Today’s Scam of the day is about a not very convincing phishing email.  This email appears to come from Norton, a company that provides a wide range of digital security services.   As always, the purpose of a phishing email is to lure you into clicking on links contained within the email or providing personal information, in this case by phone if you call to dispute the phony bill . If you click on links in phishing emails, you end up downloading malware and if you provide the requested information, it ends up being used to make you a victim of identity theft. This particular phishing email provides a phone number to call if you wish to dispute the obviously phony invoice.  If you call the number in the phishing email you will be asked for personal information that will be used to make you a victim of identity theft.

Here is a copy of the phishing email.

Dear User,

Thanks for your yearly renewal. We have successfully charged you 549 for the yearly renewal of your Norton online subscription.

If you have any concerns or dispute or want to cancel your yearly subscription, Call us now to our customer support number within 5 hours at 1-630-233-9315

Your order summary: –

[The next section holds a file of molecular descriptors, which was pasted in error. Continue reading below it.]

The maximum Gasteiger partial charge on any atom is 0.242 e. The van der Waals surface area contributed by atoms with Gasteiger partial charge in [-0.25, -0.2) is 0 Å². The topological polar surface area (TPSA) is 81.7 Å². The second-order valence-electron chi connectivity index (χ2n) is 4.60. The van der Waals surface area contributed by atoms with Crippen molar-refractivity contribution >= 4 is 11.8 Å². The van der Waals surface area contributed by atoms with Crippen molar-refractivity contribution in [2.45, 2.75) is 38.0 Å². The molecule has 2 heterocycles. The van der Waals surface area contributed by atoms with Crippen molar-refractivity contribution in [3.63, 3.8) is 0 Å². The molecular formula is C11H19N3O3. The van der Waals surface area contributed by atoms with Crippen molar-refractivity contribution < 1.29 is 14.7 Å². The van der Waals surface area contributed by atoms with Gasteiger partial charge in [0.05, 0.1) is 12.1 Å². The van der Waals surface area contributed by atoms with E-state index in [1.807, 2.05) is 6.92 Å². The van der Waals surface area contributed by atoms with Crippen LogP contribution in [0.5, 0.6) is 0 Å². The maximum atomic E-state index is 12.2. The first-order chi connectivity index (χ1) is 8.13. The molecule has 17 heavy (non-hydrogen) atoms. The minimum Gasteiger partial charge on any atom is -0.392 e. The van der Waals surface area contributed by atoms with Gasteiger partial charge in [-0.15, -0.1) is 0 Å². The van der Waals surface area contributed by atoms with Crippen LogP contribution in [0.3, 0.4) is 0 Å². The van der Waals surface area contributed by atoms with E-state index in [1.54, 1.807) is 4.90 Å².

Norton 360 Software

Your order number is: – NL331035691

Total Amount Charged: $549.00

Call us now to cancel your subscription and get a refund of $549.00

Call us now at 1-630-233-9315


Norton Billing Department




Never click on links or download attachments in emails or text messages unless you have absolutely confirmed that they are legitimate and don’t call companies at telephone numbers that appear in the email such as this one.  Instead, if the email appears to come from a legitimate company, you can call them at a telephone number you confirm is legitimate .  Don’t call the number that appears in the email.  In the case of Norton, the real telephone number to call for customer service is 855-815-2726.  One of the indications that this is not legitimate and is a phishing email is the fact that the email address from which it was sent has nothing to do with Norton. The email address appears to be that of some unfortunate person whose email account has been hacked, made a part of a botnet and used to send out spam and phishing emails such as this.  Also, nowhere in the email does your name appear.  The salutation is “Dear User.”  Finally, the scammer is a bit lazy in not even including a Norton logo in the email which would be easy to counterfeit so even if an email carries the logo of a company, you can’t trust it.

For those of you receiving the Scam of the day through an email, I just want to remind you that if you want to see the ever increasing list of Coronavirus scams go to the first page of the website and click on the tab at the top of the page that indicates “Coronavirus Scams.”  Scamicide has been cited by the New York Times as one of three top sources for information about Coronavirus related scams.

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